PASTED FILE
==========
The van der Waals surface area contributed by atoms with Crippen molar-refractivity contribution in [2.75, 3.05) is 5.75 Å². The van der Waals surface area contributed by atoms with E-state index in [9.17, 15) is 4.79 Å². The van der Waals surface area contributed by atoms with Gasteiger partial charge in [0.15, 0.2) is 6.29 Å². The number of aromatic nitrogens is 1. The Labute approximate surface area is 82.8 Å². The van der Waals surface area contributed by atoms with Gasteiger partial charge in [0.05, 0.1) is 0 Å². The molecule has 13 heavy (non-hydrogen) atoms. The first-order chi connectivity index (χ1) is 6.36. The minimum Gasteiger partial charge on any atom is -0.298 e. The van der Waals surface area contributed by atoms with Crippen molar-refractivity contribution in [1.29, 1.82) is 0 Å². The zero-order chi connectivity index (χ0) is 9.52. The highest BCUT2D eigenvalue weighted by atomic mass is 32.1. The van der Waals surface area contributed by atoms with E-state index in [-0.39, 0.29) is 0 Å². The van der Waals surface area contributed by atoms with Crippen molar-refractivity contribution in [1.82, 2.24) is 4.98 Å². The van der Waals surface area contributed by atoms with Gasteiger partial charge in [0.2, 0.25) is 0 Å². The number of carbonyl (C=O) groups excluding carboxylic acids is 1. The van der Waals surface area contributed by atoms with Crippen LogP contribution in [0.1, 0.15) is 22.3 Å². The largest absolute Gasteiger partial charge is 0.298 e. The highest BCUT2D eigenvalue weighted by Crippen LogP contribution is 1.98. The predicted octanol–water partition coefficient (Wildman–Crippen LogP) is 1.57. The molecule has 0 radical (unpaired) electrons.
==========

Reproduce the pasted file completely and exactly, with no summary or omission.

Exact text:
The van der Waals surface area contributed by atoms with Crippen molar-refractivity contribution in [2.75, 3.05) is 5.75 Å². The van der Waals surface area contributed by atoms with E-state index in [9.17, 15) is 4.79 Å². The van der Waals surface area contributed by atoms with Gasteiger partial charge in [0.15, 0.2) is 6.29 Å². The number of aromatic nitrogens is 1. The Labute approximate surface area is 82.8 Å². The van der Waals surface area contributed by atoms with Gasteiger partial charge in [0.05, 0.1) is 0 Å². The molecule has 13 heavy (non-hydrogen) atoms. The first-order chi connectivity index (χ1) is 6.36. The minimum Gasteiger partial charge on any atom is -0.298 e. The van der Waals surface area contributed by atoms with Crippen molar-refractivity contribution in [1.29, 1.82) is 0 Å². The zero-order chi connectivity index (χ0) is 9.52. The highest BCUT2D eigenvalue weighted by atomic mass is 32.1. The van der Waals surface area contributed by atoms with E-state index in [-0.39, 0.29) is 0 Å². The van der Waals surface area contributed by atoms with Crippen molar-refractivity contribution in [1.82, 2.24) is 4.98 Å². The van der Waals surface area contributed by atoms with Gasteiger partial charge in [0.2, 0.25) is 0 Å². The number of carbonyl (C=O) groups excluding carboxylic acids is 1. The van der Waals surface area contributed by atoms with Crippen LogP contribution in [0.1, 0.15) is 22.3 Å². The largest absolute Gasteiger partial charge is 0.298 e. The highest BCUT2D eigenvalue weighted by Crippen LogP contribution is 1.98. The predicted octanol–water partition coefficient (Wildman–Crippen LogP) is 1.57. The molecule has 0 radical (unpaired) electrons.